• Location: Hamilton
    • Bike: Suzuki DR650 ADV
    • Rank: 1200cc Rider

    #9737

    Box.a.Bits
    Participant
    • Location: Wellington
    • Bike: BMW Supertanker, R80 & Velorex Sidecar, Gilera Runner ST200
    • Rank: 1000cc Rider

    FIRST DRAFT – JONAH & THE WHALE.

    After the ride back from Hamilton there were a few issues I wanted to resolve.

    COSMETICS:
    The bloody aweful mirrors fitted were the 1st thing to go. I now have a right side mirror, but not a left. Need to remedy that.

    HEADLIGHT REFLECTOR:
    Changed out the headlight reflector for the proper 8” light from BMW. There was a new second hand one amongst the spares Eddie had given me. Just needed to be mounted. Easy as. Good cosmetic improvement. And the 7” reflector is now available as a spare for Gus.

    FUEL:
    Pulled the tank to check on: the lack of a reserve on the right side, &; the apparent fuel leak near the left fuel tap. Looks like the left tap just needed to be seated properly. Whew – I thought the tank may have been rusted out. The right tap had had the feed straws improperly seated in the tap when the fuel filter sock was last cleaned – and as a consequence they were loose & the fuel feed was directly into the tap.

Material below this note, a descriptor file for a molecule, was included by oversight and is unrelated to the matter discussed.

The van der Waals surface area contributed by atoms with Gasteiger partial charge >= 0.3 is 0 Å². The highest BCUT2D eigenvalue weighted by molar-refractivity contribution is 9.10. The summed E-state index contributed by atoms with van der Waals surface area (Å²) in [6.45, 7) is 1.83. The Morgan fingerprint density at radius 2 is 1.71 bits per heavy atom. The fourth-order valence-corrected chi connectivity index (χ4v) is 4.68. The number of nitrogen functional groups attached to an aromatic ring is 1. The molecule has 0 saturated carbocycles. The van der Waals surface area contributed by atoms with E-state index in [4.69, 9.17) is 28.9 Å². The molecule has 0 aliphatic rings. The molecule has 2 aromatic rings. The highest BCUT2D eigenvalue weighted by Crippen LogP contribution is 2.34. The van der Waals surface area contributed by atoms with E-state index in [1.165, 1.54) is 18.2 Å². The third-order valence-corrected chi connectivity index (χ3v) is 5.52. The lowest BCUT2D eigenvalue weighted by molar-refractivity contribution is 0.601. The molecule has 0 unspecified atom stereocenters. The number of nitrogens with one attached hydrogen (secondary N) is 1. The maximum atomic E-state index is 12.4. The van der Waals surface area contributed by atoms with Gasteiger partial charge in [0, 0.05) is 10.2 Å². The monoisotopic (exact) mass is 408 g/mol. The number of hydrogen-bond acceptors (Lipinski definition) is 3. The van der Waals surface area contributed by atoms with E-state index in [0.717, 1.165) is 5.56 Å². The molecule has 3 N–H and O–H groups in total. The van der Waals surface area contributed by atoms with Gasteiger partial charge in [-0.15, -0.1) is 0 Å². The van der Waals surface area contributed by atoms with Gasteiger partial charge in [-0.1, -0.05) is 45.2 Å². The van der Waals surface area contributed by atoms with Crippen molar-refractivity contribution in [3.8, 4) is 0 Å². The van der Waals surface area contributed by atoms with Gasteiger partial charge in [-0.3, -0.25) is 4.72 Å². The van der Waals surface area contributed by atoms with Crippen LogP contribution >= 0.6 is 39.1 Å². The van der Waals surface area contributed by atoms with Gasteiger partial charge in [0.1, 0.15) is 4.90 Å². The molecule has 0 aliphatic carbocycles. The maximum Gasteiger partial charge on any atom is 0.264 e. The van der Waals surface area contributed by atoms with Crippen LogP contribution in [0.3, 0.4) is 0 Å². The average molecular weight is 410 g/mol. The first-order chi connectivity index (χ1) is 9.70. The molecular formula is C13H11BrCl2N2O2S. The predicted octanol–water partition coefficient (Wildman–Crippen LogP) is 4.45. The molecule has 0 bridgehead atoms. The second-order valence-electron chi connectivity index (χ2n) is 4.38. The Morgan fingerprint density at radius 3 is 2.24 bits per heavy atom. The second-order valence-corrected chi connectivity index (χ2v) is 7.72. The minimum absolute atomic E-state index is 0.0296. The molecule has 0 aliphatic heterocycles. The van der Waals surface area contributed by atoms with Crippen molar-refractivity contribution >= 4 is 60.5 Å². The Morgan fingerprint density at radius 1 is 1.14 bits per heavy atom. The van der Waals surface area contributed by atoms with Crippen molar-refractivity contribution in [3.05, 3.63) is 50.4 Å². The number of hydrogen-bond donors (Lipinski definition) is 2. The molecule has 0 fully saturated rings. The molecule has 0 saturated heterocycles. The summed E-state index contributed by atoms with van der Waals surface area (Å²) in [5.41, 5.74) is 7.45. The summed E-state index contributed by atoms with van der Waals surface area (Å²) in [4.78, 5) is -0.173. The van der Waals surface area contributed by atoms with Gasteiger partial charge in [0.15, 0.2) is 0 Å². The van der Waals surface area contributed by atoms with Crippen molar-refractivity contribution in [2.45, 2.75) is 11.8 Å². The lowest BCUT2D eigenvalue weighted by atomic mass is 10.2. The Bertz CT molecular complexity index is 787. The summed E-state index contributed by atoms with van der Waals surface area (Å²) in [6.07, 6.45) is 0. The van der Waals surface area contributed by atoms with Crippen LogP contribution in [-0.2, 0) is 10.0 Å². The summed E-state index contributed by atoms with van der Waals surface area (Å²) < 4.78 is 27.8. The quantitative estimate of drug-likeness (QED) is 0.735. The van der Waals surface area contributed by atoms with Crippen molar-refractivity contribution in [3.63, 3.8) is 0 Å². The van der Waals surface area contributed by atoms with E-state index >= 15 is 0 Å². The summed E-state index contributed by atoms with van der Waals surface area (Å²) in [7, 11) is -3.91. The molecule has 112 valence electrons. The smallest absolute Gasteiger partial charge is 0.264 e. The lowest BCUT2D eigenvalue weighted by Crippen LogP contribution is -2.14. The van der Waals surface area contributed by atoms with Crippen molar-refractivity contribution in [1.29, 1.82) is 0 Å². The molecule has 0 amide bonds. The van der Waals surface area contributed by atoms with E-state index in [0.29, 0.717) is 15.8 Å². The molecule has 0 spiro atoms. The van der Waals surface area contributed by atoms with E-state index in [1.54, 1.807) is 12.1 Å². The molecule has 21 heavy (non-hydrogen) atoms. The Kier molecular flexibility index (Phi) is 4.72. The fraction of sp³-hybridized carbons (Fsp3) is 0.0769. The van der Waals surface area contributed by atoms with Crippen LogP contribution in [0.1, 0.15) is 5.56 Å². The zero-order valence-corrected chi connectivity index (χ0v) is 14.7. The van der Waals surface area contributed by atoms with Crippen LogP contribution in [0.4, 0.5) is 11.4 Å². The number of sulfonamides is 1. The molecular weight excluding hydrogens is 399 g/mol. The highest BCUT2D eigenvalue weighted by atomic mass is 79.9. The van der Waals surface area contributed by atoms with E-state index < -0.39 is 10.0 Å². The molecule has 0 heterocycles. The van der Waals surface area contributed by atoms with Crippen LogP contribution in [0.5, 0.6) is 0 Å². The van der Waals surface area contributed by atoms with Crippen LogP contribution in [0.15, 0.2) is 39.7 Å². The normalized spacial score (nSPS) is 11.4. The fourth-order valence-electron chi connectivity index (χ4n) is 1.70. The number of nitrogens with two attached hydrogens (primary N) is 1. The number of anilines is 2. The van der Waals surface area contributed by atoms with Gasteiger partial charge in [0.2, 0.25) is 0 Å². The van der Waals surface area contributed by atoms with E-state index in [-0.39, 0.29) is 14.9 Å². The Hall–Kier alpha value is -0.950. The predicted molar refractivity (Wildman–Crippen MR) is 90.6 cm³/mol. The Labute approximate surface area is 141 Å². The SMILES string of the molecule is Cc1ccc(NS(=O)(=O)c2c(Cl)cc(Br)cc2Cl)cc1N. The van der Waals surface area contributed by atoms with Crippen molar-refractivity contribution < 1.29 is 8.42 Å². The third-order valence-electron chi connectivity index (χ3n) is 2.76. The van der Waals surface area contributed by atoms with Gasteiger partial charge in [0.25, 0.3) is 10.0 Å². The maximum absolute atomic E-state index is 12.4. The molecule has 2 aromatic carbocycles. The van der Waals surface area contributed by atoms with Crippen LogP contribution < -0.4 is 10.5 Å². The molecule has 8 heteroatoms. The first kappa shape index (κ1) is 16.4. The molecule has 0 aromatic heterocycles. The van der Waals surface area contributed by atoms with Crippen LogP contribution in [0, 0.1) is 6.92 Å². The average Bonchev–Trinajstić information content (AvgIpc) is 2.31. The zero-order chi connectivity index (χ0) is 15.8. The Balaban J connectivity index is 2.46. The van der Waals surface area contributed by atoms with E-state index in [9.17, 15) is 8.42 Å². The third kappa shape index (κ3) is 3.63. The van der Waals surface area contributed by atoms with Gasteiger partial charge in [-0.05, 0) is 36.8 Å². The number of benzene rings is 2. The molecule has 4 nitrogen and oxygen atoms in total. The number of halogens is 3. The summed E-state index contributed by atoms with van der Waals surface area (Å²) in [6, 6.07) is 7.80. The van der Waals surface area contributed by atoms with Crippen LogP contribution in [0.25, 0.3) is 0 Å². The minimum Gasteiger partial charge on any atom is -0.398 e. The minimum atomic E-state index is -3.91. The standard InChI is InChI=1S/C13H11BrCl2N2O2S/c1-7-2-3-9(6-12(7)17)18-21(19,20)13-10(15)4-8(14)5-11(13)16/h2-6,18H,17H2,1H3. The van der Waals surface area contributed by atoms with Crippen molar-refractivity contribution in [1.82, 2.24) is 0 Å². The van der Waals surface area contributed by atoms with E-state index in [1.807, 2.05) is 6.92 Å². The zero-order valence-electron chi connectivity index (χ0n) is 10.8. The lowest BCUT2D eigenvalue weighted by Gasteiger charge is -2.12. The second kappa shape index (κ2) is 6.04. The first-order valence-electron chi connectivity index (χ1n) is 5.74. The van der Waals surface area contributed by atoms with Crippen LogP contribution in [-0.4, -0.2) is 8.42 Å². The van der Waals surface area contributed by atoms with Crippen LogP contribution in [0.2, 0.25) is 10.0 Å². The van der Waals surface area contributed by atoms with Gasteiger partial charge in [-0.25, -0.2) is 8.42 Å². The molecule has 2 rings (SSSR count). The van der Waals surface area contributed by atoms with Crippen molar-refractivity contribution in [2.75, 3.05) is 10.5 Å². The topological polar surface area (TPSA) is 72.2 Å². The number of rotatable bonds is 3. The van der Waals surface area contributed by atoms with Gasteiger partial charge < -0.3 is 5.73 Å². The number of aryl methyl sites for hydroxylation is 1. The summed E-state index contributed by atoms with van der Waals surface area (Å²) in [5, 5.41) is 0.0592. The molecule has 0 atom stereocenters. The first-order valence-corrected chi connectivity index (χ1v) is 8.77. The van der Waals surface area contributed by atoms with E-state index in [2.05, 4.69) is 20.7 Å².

Also replaced the fuel lines with some off Rufas – the existing fuel lines were too large & didn’t have the balance pipe (which runs under the airbox) connected between the carbs. Both of the right fuel tap issue & the lack of a balance tube contributed to my running out of gas twice during the Hamilton delivery run.

    SUSPENSION:
    Jacked the sidecar up on a car jack, & pulled the front forks.

    The main issue was that the fork springs were so soft that all of the travel was quickly used up once I was onboard & riding, particularly loading up in left turns. My fear was of inadvertantly flying the chair at an inopportune time. These had also leaked badly from the fill allen bolts during the trip. Finally, Eddie had also put on gaiters, which were causing the forks to bind, mainly because all of the suspension travel was being used up. I’ll likely refit these once I know the forks are working properly.